Washington University in St. Louis students traveled across the globe this spring break helping others.
They worked to provide clean water to a village in Honduras, taught students to read in Jamaica, planted trees in Israel, built homes for families in Tennessee and Louisiana and provided occupational therapy to toddlers in Guatemala.
Below, WUSTL students share their experiences through photos.
Sixteen students and two faculty members in the Program in Occupational Therapy at the School of Medicine traveled to Guatemala with an organization called Hearts in Motion.
“We visited special education classrooms, senior centers, rehab facilities and a nutrition center, where we provided therapy services,” said Janelle Hively, president of the Washington University Student Occupational Therapy Association. “In addition, we were able to visit Hope Haven, an organization that makes and delivers pediatric wheelchairs to those in need. It was an amazing trip with an immense amount of hands-on experience.”
(Washington University physical therapy students traveled to Guatemala with the same organization over winter break. For more on their experiences, visit here.)
Create to Educate, a newly formed Student Union group funded in part by the Gephardt Institute for Public Service, traveled to the rural town of Mile Gully, Jamaica, during spring break to work with elementary school students. This trip was the second component of a project that aims to build cross-cultural connections between Christ the King Catholic School in University City and Mile Gully Primary School through pen-pal relationships.
“The trip was not only a means to establish this relationship, but also a wonderful opportunity for Wash. U students to gain insight into the Jamaican educational system,” said sophomore Bridget Whaley, who led the trip with students Jenna Epstein, Annie Magovern and Emily Blagg.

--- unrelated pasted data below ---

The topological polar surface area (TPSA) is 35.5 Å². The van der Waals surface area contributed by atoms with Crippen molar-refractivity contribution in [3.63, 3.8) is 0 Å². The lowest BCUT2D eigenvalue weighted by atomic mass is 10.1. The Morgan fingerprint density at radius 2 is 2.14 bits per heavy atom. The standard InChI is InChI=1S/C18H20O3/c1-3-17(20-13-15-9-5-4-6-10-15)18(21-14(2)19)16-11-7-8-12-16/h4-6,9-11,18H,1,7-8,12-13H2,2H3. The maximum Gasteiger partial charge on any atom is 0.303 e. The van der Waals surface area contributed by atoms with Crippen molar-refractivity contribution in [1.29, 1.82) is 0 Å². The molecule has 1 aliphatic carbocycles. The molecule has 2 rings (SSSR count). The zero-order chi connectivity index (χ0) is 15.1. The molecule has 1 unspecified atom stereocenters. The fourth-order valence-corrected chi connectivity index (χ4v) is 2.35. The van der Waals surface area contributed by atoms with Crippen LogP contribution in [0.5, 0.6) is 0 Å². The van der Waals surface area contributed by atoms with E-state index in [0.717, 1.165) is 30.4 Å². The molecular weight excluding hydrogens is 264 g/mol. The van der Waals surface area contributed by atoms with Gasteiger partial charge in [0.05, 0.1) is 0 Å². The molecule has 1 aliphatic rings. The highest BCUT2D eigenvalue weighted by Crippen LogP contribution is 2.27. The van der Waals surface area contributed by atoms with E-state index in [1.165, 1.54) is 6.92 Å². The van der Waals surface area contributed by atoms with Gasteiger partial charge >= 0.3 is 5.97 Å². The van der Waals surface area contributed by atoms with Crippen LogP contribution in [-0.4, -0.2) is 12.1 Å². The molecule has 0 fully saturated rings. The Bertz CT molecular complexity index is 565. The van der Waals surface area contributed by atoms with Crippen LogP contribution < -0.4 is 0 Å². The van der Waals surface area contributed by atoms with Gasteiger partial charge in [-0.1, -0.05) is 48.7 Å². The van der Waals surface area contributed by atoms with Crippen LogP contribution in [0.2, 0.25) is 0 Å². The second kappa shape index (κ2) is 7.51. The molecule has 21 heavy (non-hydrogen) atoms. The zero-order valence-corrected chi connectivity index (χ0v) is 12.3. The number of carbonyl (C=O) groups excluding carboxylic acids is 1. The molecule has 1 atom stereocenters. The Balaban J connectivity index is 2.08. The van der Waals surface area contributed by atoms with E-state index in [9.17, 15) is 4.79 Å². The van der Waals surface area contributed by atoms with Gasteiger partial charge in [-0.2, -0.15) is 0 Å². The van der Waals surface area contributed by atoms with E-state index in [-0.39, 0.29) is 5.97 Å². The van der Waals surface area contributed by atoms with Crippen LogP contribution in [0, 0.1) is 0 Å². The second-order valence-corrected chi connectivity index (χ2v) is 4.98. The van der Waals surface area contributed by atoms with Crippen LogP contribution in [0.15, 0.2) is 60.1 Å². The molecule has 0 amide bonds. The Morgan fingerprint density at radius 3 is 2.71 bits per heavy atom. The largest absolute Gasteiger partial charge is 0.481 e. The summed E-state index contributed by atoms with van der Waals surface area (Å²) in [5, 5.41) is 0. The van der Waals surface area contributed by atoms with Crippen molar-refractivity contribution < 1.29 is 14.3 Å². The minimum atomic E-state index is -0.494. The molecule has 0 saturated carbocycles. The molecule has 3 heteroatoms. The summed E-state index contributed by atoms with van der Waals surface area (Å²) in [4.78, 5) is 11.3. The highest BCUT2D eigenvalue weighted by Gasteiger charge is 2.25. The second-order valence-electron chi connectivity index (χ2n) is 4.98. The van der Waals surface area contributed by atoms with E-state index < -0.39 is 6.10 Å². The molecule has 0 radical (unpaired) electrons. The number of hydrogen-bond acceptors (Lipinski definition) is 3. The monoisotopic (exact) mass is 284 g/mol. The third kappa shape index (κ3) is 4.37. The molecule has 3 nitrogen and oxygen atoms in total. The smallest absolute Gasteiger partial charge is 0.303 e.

Global Brigade volunteers helped bring fresh water to the residents of El Junquillo, Valle, Honduras, this spring break. Sixteen students in the Water Brigade program used a pump to move water found approximately 330 feet underground to a storage and purification tank, and then they helped dig trenches for the underground pipe that will bring fresh water to individual homes.
As part of the Global Brigade’s Medical and Public Health Brigade program, 29 students saw some 500 patients in three days in the rural Honduran community of Montaña el Izopo.
For the second portion of the trip, students built showers, toilets, water-filtration systems and concrete floors for three families at Villa de Valles.
St. Louis Hillel students traveled to southern Israel and Jerusalem through the nonprofit Jewish National Fund to take part in a sustainability and community development initiative called Blueprint Negev. The initiative seeks to help create sustainable communities in the Negev Desert in order to decrease the overpopulation of Israel’s central areas, including Tel Aviv and Jerusalem.
“During the week, we took on projects such as urban farming, planting trees and urban gardening, as well as hearing from speakers about the initiative and its effect on the people of Israel,” Brosof said.